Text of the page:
Can I choose my own doctor for a Work Comp injury?

by Steve Fields | November 25th, 2016

As a general rule, you always have the option to choose your own doctor. We typically recommend you see your primary care doctor, not a Work Comp doctor. If you don’t have one, you should see a family physician who can give you a referral.

If you want a second opinion, our workers compensation attorneys may be able to help find a doctor who specializes in the treatment of your type of work injury. We can also refer you to a qualified rehabilitation consultant (QRC) who may also be able to offer suggestions on where to treat.

Once you have treated twice with that health care provider, it is considered your primary care provider. You can change primary care providers without authorization once within the first sixty days after you begin treatment for your injury. But once a primary care provider is designated and sixty days have passed since your first treatment, any change of primary provider must be approved by the insurance carrier, the Department of Labor and Industry, or a Workers’ Compensation judge.

Can my employer require that I see a Work Comp doctor?

If your employer or the workers’ compensation insurer tells you that you have to treat with a specific doctor for a workers’ compensation injury, you can respond with confidence that, no, you do not.

Unless there is a contractual arrangement where both parties agree on employer-directed medical treatment – say, a professional athlete, the military, or some other such special circumstance where optimal physical and mental health are essential terms of employment – the employer simply cannot dictate the course of your medical treatment, work injury or otherwise.

Of course, when it comes to workers’ compensation, things are a little more complicated than that. While they cannot dictate your treatment, employers and insurers certainly can and very often will attempt to influence your medical treatment for a work-related injury.

The problem lies in the idea that since the employer / insurer pays for the medical treatment, it should be able to exercise some control over its purchase and costs. Thus, medical treatment and provider choice under a workers’ compensation claim is limited somewhat by the law, but never to the extent of absolute employer-directed care.

The first and biggest limiting factor on choice of medical treatment for a workers’ compensation injury is the notion of the “primary care provider”. When you get hurt at work, you can initially choose to treat wherever you want.

The second limiting factor occurs under the special circumstance where the employer / insurer administers its workers’ compensation claims under what is known as a “certified managed care plan”. Basically, this means the employer / insurer chooses a preset network of health-care providers to administer its workers’ compensation claims.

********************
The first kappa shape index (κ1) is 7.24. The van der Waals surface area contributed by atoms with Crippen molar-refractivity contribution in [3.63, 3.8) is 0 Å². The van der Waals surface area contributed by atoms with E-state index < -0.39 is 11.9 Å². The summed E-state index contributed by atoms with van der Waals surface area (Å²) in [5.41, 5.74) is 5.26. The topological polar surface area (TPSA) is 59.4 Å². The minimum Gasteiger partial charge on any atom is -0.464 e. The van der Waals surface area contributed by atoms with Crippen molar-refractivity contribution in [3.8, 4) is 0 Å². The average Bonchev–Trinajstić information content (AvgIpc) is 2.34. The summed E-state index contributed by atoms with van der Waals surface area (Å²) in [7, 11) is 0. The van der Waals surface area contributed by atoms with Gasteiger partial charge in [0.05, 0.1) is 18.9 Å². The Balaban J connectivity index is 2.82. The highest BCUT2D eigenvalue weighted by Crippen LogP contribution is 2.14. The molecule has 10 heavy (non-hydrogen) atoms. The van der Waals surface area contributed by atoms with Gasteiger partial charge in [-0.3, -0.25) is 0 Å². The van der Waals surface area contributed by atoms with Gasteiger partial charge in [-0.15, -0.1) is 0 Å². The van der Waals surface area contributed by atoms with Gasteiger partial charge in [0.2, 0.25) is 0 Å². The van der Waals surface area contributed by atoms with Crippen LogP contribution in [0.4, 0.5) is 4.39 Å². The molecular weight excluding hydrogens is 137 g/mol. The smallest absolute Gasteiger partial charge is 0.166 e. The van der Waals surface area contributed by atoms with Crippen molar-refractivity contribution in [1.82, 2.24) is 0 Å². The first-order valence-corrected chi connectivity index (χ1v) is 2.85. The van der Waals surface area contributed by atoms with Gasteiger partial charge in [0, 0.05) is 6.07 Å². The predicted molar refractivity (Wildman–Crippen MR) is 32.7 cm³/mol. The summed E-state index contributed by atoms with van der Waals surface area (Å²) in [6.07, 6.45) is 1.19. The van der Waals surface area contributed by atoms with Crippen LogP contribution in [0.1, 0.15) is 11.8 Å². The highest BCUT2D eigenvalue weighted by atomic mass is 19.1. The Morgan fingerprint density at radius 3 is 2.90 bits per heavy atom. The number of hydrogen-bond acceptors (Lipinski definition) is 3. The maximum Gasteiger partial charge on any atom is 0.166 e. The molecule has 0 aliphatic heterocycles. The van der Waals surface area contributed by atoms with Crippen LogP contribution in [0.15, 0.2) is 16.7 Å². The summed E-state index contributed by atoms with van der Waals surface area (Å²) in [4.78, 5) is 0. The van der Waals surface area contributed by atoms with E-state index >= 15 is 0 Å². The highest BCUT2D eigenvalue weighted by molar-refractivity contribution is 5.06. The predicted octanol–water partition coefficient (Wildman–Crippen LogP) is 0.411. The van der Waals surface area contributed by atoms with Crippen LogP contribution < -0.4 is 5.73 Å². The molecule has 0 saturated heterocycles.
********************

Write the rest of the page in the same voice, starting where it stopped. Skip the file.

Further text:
It is similar to the “in-network / out-of-network” setup in private health care coverage. In other words, you are free to choose whatever provider you want as long as it is within the managed care plan network. Treatment with providers outside of the managed care plan, however, will not be covered by the workers’ compensation insurer.

What if they want me to attend an Independent Medical Exam?

An Independent Medical Exam (IME) is often scheduled for work-related injuries. The doctor is chosen by the insurer or employer and an appointment is scheduled within 120 days following your workers compensation claim. You are required by law to attend an IME, as part of the workers comp claim process.

While the IME doctor may agree with your primary care doctor regarding your work injury and work restrictions, it is far more common that they will render an opinion that is favorable to the work comp insurer and your employer. They may find that your work injury was temporary, or that your injury was not as limiting as your restrictions claim. They may even find that your injury was not caused by your work-related duties, despite the medical records which show the injury was work-related.

If the workers compensation insurer is sending you to an IME, it is very likely that they are preparing to discontinue paying your work comp benefits. It is important to have an attorney on your side before this happens. That’s where we can help.

At Fields Law Firm, our Workers Compensation attorneys are here to help protect your rights and ensure you receive the benefits you deserve. We will help you understand your legal options and make sure you’re taken care of, both now and in the future. Call us today at 1-888-343-5375 for free, no-obligation advice.